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The great concern of French Muslim voters in the face of the extreme right

Photo: Zakaria Abdelkafi Agence France-Presse French gendarmes observe the exit of the Grand Mosque of Paris after morning prayers marking Eid al-Adha on June 16.

Claire Gallen – Agence France-Presse in Paris

Posted at 11:09 a.m.

  • Europe

“Obviously, we are afraid”: as the early legislative elections approach in France, Muslim voters are worried about a possible victory for the far right, of which they fear to be the first victims.

For Sarah, 23, member of the Muslim women's collective Khlass les clichés, there is “a real risk” of seeing the National Rally (RN) win the legislative elections, with “Islamophobic laws” seeking to “restrict our individual freedoms”, in matters of religion or clothing for example.

In the past, the RN has not hidden its hostility to ritual slaughter, which would effectively ban halal and kosher meat. In 2021, one of his proposed laws banned “Islamist ideologies” and banned the wearing of the veil in all public spaces.

The law currently provides for this. ban in public schools and prohibits the wearing of a full veil, such as a burqa, in public spaces.

France has one of the largest Muslim communities in Europe ( approximately six million people of Muslim tradition or faith).

As soon as I turn on the TV, it's dramatic, it's Islam Islam, Islam, we're confusing it with Islamism, we're putting everyone in the same bag


Sarah, who did not wish to give her full name, like most of the people interviewed, also worries about a “legitimation” of hostility towards Muslims if, with “an openly racist party at the head of the 'State, Islamophobic acts are increasing.”

Saturday evening, in Lyon, around forty ultra-right people strolled through the streets shouting “we are Nazis whore” and “Islam outside Europe,” according to videos posted on social media. The parade was condemned by the rector of the Grand Mosque of Paris, Chems-Eddine Hafiz, who called on the public authorities “to act immediately” in the face of “the release of extremist speech”.

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Mr. Hafiz had already castigated on June 11 “the worrying rise of the extreme right”, worrying to see that the “Maghrebi”, the “Muslim” have “become the scapegoats, the symbols of everything that is perceived as threatening, as foreign, as incompatible with a supposedly homogeneous national identity.”

“In people's minds, it's confused now: immigration = Islam”, and ” invasion of a population and a religion,” the imam of Bordeaux, Tareq Oubrou, told AFP.

In this development, many Muslims deplore the media treatment reserved for them, while France has been affected by a violent wave of attacks committed in the name of Islam since 2015.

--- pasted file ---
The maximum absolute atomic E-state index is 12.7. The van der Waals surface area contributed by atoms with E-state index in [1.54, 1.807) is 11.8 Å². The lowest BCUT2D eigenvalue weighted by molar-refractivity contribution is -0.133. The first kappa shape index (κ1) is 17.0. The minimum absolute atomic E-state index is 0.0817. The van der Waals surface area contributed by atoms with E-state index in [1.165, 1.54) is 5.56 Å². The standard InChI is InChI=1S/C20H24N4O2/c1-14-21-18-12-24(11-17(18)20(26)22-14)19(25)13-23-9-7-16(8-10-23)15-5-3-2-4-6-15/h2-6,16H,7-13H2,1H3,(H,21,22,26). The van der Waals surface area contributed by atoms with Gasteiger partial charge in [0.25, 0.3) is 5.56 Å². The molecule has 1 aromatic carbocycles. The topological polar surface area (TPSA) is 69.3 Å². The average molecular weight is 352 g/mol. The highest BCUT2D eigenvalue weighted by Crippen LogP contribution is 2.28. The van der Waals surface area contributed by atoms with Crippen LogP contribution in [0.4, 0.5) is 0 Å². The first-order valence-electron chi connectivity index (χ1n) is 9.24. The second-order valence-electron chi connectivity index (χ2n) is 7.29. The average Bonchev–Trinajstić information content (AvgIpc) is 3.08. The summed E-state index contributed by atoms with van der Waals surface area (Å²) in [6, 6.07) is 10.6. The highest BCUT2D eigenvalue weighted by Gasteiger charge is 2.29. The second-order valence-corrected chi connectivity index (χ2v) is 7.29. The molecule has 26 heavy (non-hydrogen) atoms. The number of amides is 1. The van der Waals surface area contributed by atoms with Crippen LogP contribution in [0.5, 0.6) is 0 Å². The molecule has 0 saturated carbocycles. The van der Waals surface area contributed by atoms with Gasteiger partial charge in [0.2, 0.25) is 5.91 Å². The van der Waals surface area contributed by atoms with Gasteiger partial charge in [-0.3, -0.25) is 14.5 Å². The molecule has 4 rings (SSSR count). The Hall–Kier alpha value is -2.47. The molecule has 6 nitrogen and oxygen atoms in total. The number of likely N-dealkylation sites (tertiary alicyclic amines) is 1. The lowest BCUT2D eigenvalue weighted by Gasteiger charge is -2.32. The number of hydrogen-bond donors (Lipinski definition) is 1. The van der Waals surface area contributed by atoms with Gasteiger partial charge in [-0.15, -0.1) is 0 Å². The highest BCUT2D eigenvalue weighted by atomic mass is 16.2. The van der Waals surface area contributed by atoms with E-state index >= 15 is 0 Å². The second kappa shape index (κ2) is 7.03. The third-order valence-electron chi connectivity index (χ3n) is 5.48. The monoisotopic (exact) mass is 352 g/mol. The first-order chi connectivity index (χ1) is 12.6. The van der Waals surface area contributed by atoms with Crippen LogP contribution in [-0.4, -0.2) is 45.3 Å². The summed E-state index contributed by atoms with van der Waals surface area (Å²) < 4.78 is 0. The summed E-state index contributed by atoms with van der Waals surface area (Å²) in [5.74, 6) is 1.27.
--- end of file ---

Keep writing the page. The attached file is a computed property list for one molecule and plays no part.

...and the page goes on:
“As soon as I turn on the TV, it's dramatic, it's Islam Islam Islam, we confuse it with Islamism, we put everyone in the same bag,” sighs in front of the Grand Mosque Maryam, 46, who judges that “it’s more difficult today than fifteen years ago.”

The great concern of French Muslim voters in the face of the extreme right

Photo: Lou Benoist Agence France-Presse Demonstrators walk in front of grafiti on the far right.

This mother of two grown children also advised them “to study to be able to go elsewhere”, as an echo of a recent sociological survey, La France tu l 'love but you leave her, reflecting the discomfort of certain young Muslims tempted to leave France.

But the oldest also express their dismay about the legislative elections of June 30 and July 7.

Vote for the radical left

“Obviously, we are afraid, not too much for religion, especially for everyday life,” admits Fatima, 70 years old.

Karim Tricoteaux, a 32-year-old Franco-Algerian, however, sees hope in the feeling that “the left-wing parties are forming alliances and are more powerful.” Of course, he will go to vote: “It will do it,” he promises.

In the European elections on June 9, the Muslim voters who went to the polls voted 62% for the radical left party La France insoumise (LFI), according to an IFOP poll for the newspaper La Croix. But abstention reached 59% for this segment of the population.

Religious leaders are therefore calling on people to vote, and not to lend credence to videos on social networks claiming that the Muslim religion advocates refusing to participate in democratic life.

“It’s delusions,” says Mr. Oubrou, castigating “ignorant people, who have a bac -10 level, but are trying to talk about Muslim canon law.”

< p>“The Muslim religion, on the contrary, advocates respect for the authority of the State in which we live,” assures Mr. Hafiz.

Teilor Stone

By Teilor Stone

Teilor Stone has been a reporter on the news desk since 2013. Before that she wrote about young adolescence and family dynamics for Styles and was the legal affairs correspondent for the Metro desk. Before joining Thesaxon , Teilor Stone worked as a staff writer at the Village Voice and a freelancer for Newsday, The Wall Street Journal, GQ and Mirabella. To get in touch, contact me through my teilor@nizhtimes.com 1-800-268-7116